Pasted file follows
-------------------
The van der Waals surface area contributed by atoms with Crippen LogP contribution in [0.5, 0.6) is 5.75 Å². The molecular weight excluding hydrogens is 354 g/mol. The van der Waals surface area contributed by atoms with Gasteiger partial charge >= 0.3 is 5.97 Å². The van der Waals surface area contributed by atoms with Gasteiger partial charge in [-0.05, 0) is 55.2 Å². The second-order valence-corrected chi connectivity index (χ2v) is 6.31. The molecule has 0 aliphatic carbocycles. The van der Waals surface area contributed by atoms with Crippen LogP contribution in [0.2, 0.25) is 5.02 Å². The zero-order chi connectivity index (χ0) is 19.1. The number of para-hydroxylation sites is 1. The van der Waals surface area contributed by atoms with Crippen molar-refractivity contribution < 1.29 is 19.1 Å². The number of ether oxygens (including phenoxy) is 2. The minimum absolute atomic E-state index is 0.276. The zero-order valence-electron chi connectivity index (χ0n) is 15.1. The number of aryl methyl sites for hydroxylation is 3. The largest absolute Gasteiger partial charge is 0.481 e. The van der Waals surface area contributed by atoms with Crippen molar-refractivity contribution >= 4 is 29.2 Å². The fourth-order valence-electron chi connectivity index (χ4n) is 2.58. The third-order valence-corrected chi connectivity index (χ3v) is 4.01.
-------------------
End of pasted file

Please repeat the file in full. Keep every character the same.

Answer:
The van der Waals surface area contributed by atoms with Crippen LogP contribution in [0.5, 0.6) is 5.75 Å². The molecular weight excluding hydrogens is 354 g/mol. The van der Waals surface area contributed by atoms with Gasteiger partial charge >= 0.3 is 5.97 Å². The van der Waals surface area contributed by atoms with Gasteiger partial charge in [-0.05, 0) is 55.2 Å². The second-order valence-corrected chi connectivity index (χ2v) is 6.31. The molecule has 0 aliphatic carbocycles. The van der Waals surface area contributed by atoms with Crippen LogP contribution in [0.2, 0.25) is 5.02 Å². The zero-order chi connectivity index (χ0) is 19.1. The number of para-hydroxylation sites is 1. The van der Waals surface area contributed by atoms with Crippen molar-refractivity contribution < 1.29 is 19.1 Å². The number of ether oxygens (including phenoxy) is 2. The minimum absolute atomic E-state index is 0.276. The zero-order valence-electron chi connectivity index (χ0n) is 15.1. The number of aryl methyl sites for hydroxylation is 3. The largest absolute Gasteiger partial charge is 0.481 e. The van der Waals surface area contributed by atoms with Crippen molar-refractivity contribution >= 4 is 29.2 Å². The fourth-order valence-electron chi connectivity index (χ4n) is 2.58. The third-order valence-corrected chi connectivity index (χ3v) is 4.01.